Dungeonism: it’s the new way of life for handheld adventurers.
Usually dungeon crawling can be a pretty long-winded affair. I mean, first you have to get all of your equipment on, and then you have to inch your way through every dimly-lit cavern, making sure you always keep your eyes peeled for possible loot. In most cases, it’s likely you won’t make it home for dinner half the time, especially when a quest is particularly harrowing. That’s why I’m so excited about Dungeonism, a unique and bite-sized version of the age-old dungeon crawler, but with a lot of heart and plenty of quick strategic thinking.
At first, Dungeonism seems like a game that’s a bit difficult to describe, as Jeff Fal, the game’s developer tells us, “it’s not quite roguelike, but it is rogue-ish.” For a game with a very minimalist design, there is a lot to see in the world of Dungeonism, from tantalizing dungeons like the Fearsome Forest, and set to the backdrop of some great simple writing and a beautiful interface, where adventurers can visit the game store to buy new supplies like potions and arrows, or invest in some powerful new tools and equipment.
I recently had a chance to play an early build of Dungeonism, and I can certainly back up the developer’s sentiment in saying that this is one kind of dungeon crawler that you’ve never played before. Taking equal inspiration from games like Pac-Man and Temple of Apshai, Dungeonism finds the perfect middle ground between a fast-paced hack-and-slash adventure, and a slower, more methodical scavenger hunt with the incorporation of great tile-based movement. The simple touchscreen controls make it an absolute breeze to move around the dark and spooky game world, and with the game’s quick and efficient combat system, battling rats in dank forest corridors has never been more fun.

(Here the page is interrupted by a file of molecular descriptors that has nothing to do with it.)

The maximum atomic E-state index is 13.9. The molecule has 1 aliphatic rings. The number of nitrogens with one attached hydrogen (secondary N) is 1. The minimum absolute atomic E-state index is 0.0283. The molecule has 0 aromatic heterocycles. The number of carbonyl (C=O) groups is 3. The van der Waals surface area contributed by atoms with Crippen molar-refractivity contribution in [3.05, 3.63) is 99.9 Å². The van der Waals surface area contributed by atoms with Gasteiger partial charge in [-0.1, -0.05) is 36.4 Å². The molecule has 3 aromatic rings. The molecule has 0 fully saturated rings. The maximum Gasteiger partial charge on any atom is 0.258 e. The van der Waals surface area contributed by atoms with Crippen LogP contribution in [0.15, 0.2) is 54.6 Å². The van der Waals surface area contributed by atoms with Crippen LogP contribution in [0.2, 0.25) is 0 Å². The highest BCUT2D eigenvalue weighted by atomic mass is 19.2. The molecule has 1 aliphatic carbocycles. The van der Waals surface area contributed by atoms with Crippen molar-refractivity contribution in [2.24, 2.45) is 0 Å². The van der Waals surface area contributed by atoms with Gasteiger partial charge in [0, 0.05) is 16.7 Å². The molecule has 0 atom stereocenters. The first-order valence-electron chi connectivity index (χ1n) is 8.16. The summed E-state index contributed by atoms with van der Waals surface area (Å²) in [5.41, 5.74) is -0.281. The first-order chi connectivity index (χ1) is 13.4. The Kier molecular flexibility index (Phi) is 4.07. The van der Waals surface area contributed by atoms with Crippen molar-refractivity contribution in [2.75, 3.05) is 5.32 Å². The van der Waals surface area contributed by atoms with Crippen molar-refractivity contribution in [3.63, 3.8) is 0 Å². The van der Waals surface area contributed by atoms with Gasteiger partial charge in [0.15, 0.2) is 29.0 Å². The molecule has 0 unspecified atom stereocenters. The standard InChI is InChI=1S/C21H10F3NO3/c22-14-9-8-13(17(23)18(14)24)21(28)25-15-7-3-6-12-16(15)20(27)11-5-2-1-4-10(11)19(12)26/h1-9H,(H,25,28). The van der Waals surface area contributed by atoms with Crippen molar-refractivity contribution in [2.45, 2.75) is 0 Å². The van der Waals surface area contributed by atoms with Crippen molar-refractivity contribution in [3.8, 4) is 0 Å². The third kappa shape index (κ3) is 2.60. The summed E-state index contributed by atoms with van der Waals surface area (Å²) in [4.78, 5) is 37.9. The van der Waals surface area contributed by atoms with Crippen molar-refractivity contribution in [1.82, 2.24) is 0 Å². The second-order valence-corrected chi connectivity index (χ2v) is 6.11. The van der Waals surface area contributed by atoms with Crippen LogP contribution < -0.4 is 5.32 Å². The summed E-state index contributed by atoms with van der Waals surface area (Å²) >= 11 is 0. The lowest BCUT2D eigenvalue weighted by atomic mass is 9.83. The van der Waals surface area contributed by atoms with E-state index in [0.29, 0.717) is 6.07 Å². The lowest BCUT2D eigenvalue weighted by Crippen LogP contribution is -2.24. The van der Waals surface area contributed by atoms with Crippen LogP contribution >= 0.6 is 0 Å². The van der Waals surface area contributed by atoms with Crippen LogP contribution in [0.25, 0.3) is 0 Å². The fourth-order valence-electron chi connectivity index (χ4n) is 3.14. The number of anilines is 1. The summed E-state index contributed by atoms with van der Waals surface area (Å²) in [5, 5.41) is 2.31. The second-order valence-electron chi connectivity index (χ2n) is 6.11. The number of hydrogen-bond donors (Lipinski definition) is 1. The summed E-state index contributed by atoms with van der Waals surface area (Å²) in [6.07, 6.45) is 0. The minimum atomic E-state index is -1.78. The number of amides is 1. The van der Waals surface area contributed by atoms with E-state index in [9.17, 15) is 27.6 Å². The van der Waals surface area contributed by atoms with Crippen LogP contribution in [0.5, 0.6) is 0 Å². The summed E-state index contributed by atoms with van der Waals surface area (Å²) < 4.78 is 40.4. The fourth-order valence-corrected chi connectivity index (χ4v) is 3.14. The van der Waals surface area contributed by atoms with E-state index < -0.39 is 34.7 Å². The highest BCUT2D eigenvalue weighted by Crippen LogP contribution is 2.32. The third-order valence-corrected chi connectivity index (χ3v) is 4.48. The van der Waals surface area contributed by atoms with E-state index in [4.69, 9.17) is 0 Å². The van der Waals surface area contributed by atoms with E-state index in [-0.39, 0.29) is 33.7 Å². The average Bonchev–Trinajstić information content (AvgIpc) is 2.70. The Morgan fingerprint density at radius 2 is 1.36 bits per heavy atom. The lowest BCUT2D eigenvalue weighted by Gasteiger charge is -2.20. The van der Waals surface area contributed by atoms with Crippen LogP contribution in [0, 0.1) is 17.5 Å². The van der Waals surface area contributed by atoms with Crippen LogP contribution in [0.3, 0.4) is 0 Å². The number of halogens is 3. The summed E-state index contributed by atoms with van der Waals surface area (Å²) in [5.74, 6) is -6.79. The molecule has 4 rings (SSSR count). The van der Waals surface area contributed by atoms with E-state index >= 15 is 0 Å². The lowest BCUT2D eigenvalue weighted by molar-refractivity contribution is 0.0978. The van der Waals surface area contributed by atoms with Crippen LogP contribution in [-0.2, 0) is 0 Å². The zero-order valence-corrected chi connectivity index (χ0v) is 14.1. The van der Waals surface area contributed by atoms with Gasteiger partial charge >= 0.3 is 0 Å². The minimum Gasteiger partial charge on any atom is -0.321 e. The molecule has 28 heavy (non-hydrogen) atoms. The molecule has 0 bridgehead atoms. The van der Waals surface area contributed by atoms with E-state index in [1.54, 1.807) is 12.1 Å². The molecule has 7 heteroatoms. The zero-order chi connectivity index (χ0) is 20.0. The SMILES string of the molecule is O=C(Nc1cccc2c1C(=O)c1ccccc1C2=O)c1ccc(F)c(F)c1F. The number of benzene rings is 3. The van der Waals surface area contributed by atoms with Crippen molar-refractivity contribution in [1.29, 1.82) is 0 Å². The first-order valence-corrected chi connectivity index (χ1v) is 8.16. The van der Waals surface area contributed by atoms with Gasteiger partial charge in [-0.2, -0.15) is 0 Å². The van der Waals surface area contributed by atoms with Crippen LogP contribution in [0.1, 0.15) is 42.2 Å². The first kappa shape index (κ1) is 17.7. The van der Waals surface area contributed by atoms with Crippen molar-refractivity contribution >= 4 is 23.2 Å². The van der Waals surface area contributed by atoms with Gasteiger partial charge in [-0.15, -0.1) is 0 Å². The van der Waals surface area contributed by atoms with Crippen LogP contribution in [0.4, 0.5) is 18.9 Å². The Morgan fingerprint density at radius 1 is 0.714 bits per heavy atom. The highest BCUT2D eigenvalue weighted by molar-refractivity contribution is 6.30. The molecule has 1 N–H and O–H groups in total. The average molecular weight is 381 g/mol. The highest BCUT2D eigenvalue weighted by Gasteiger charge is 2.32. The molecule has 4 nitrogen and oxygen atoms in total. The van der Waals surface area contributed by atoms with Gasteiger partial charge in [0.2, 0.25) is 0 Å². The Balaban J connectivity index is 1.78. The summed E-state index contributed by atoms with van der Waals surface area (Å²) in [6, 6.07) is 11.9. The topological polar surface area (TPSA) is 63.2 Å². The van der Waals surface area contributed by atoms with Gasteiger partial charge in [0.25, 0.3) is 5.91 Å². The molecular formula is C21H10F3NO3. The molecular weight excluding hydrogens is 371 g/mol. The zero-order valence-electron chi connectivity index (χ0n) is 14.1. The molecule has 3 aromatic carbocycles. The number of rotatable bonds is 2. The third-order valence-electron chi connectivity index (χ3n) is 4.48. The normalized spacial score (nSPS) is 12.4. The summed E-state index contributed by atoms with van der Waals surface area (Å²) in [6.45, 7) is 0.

What’s great about this game is that Dungeonism has developed a unique gameplay formula that makes it easy to play in very short bursts (as if you’re simply checking your Facebook or Twitter account), but with tons of dungeons and equipment to keep the entire experience in-depth and engrossing for hours to come. You always know that a game is going to be good when even the smallest of actions like smashing through a crate with your sword and finding a new potion collectable feels completely rewarding. In keeping with true turn-based RPG tradition, the top of the screen includes a log of your latest actions in the game, such as “Joe slashed the rat for 2 damage” and “The rat died.”
Featuring 100 challenging dungeons that are spread out across 13 different dungeon types, along with 40 monsters and 9 character skills to develop, Dungeonism is currently planned for a June 2013 release on iPhone platforms. Now I can totally dungeon crawl and eat my dinner at the very same time!